Lucchese G, Capone G, Kanduc D. Peptide sharing between influenza A H1N1 hemagglutinin and human axon guidance proteins. Schizophr Bull. 2014;40:362–75.  https://doi.org/10.1093/schbul/sbs197.PubMedCrossRefGoogle Scholar
  120. 120.
    Lucchese G. Understanding neuropsychiatric diseases, analyzing the peptide sharing between infectious agents and the language-associated NMDA 2A protein. Front Psychiatry. 2016;7:60.  https://doi.org/10.3389/fpsyt.2016.00060.PubMedPubMedCentralCrossRefGoogle Scholar
  121. 121.
    Wheatland R. Chronic ACTH autoantibodies are a significant pathological factor in the disruption of the hypothalamic-pituitary-adrenal axis in chronic fatigue syndrome, anorexia nervosa and major depression. Med Hypotheses. 2005;65:287–95.  https://doi.org/10.1016/j.mehy.2005.02.031.PubMedCrossRefGoogle Scholar
  122. 122.
    Wheatland R. Molecular mimicry of ACTH in SARS—implications for corticosteroid treatment and prophylaxis. Med Hypotheses. 2004;63:855–62.  https://doi.org/10.1016/j.mehy.2004.04.009.PubMedCrossRefGoogle Scholar
  123. 123.
    Beyerlein A, Donnachie E, Ziegler A‑G. Infections in early life and development of celiac disease. Am J Epidemiol. 2017;  https://doi.org/10.1093/aje/kwx190.PubMedCrossRefGoogle Scholar
  124. 124.
    Kagnoff MF, Paterson YJ, Kumar PJ, Kasarda DD, Carbone FR, Unsworth DJ, Austin RK. Evidence for the role of a human intestinal adenovirus in the pathogenesis of coeliac disease. Gut. 1987;28:995–1001.PubMedPubMedCentralCrossRefGoogle Scholar
  125. 125.
    Mantzaris GJ, Karagiannis JA, Priddle JD, Jewell DP. Cellular hypersensitivity to a synthetic dodecapeptide derived from human adenovirus 12 which resembles a sequence of A‑gliadin in patients with coeliac disease. Gut. 1990;31:668–73.PubMedPubMedCentralCrossRefGoogle Scholar
  126. 126.
    Kupfer SS, Jabri B. Pathophysiology of celiac disease. Gastrointest Endosc Clin N Am. 2012;22:639–60.  https://doi.org/10.1016/j.giec.2012.07.003.PubMedCrossRefGoogle Scholar
  127. 127.
    Caforio ALP, Pankuweit S, Arbustini E, Basso C, Gimeno-Blanes J, Felix SB, et al. Current state of knowledge on aetiology, diagnosis, management, and therapy of myocarditis: a position statement of the European Society of Cardiology Working Group on Myocardial and Pericardial Diseases. Eur Heart J. 2013;34:2636–2648, 2648a-2648d.  https://doi.org/10.1093/eurheartj/eht210.PubMedCrossRefGoogle Scholar
  128. 128.
    Massilamany C, Gangaplara A, Steffen D, Reddy J. Identification of novel mimicry epitopes for cardiac myosin heavy chain-α that induce autoimmune myocarditis in A/J mice. Cell Immunol. 2011;271:438–49.  https://doi.org/10.1016/j.cellimm.2011.08.013.PubMedCrossRefGoogle Scholar
  129. 129.
    Gangaplara A, Massilamany C, Brown DM, Delhon G, Pattnaik AK, Chapman N, et al. Coxsackievirus B3 infection leads to the generation of cardiac myosin heavy chain-α-reactive CD4 T cells in A/J mice. Clin Immunol. 2012;144:237–49.  https://doi.org/10.1016/j.clim.2012.07.003.PubMedCrossRefGoogle Scholar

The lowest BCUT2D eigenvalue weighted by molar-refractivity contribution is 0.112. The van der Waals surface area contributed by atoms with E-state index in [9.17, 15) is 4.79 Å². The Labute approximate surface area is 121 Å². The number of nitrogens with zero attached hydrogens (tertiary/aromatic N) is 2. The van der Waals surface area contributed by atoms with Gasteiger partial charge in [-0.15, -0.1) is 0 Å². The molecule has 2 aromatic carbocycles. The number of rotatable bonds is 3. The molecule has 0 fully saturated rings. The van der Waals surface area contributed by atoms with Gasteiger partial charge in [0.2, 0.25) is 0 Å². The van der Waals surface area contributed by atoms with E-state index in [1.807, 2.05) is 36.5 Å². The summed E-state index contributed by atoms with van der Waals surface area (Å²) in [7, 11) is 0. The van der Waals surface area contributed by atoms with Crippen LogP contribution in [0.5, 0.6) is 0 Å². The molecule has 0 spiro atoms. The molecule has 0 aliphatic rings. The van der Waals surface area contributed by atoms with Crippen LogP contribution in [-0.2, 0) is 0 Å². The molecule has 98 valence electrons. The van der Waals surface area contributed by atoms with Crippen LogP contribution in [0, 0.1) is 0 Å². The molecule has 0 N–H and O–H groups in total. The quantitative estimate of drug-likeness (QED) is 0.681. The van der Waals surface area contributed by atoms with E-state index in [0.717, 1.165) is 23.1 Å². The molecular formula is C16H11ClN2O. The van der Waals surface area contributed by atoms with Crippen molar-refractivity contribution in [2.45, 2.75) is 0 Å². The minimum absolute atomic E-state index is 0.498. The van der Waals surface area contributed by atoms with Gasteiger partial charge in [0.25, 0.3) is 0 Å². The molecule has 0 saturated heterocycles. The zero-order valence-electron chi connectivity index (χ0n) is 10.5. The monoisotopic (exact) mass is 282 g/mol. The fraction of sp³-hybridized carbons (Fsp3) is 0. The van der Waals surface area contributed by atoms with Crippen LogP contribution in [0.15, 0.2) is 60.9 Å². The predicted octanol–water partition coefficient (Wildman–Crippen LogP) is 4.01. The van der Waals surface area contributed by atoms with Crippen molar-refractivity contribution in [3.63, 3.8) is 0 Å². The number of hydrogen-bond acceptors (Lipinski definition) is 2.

130. 130.
    Root-Bernstein R. Rethinking molecular mimicry in rheumatic heart disease and autoimmune myocarditis: laminin, collagen IV, CAR, and B1AR as initial targets of disease. Front Pediatr. 2014;2:85.  https://doi.org/10.3389/fped.2014.00085.PubMedPubMedCentralCrossRefGoogle Scholar
  131. 131.
    Igoe A, Scofield RH. Autoimmunity and infection in Sjögren’s syndrome. Curr Opin Rheumatol. 2013;25:480–7.  https://doi.org/10.1097/BOR.0b013e32836200d2.PubMedPubMedCentralCrossRefGoogle Scholar
  132. 132.
    Tong L, Koh V, Thong BY-H. Review of autoantigens in Sjögren’s syndrome: an update. J Inflamm Res. 2017;10:97–105.  https://doi.org/10.2147/JIR.S137024.PubMedPubMedCentralCrossRefGoogle Scholar
  133. 133.
    Singh N, Cohen PL. The T cell in Sjogren’s syndrome: force majeure, not spectateur. J Autoimmun. 2012;39:229–33.  https://doi.org/10.1016/j.jaut.2012.05.019.PubMedPubMedCentralCrossRefGoogle Scholar
  134. 134.
    Stathopoulou EA, Routsias JG, Stea EA, Moutsopoulos HM, Tzioufas AG. Cross-reaction between antibodies to the major epitope of Ro60 kD autoantigen and a homologous peptide of Coxsackie virus 2B protein. Clin Exp Immunol. 2005;141:148–54.  https://doi.org/10.1111/j.1365-2249.2005.02812.x.PubMedPubMedCentralCrossRefGoogle Scholar
  135. 135.
    Szymula A, Rosenthal J, Szczerba BM, Bagavant H, Fu SM, Deshmukh US. T cell epitope mimicry between Sjögren’s syndrome Antigen A (SSA)/Ro60 and oral, gut, skin and vaginal bacteria. Clin Immunol. 2014;152:1–9.  https://doi.org/10.1016/j.clim.2014.02.004.PubMedPubMedCentralCrossRefGoogle Scholar
  136. 136.
    Lönnrot M, Lynch KF, Elding Larsson H, Lernmark Å, Rewers MJ, Törn C, et al. Respiratory infections are temporally associated with initiation of type 1 diabetes autoimmunity: the TEDDY study. Diabetologia. 2017;  https://doi.org/10.1007/s00125-017-4365-5.PubMedCentralCrossRefPubMedGoogle Scholar
  137. 137.
    Op de Beeck A, Eizirik DL. Viral infections in type 1 diabetes mellitus—why the β cells? Nat Rev Endocrinol. 2016;12:263–73.  https://doi.org/10.1038/nrendo.2016.30.PubMedCentralCrossRefGoogle Scholar
  138. 138.
    Hiemstra HS, Schloot NC, van Rood JJ, Willemen SJM, Franken KLMC, de Vries RRP, et al. Cytomegalovirus in autoimmunity: T cell crossreactivity to viral antigen and autoantigen glutamic acid decarboxylase. Proc Natl Acad Sci USA. 2001;98:3988–91.PubMedPubMedCentralCrossRefGoogle Scholar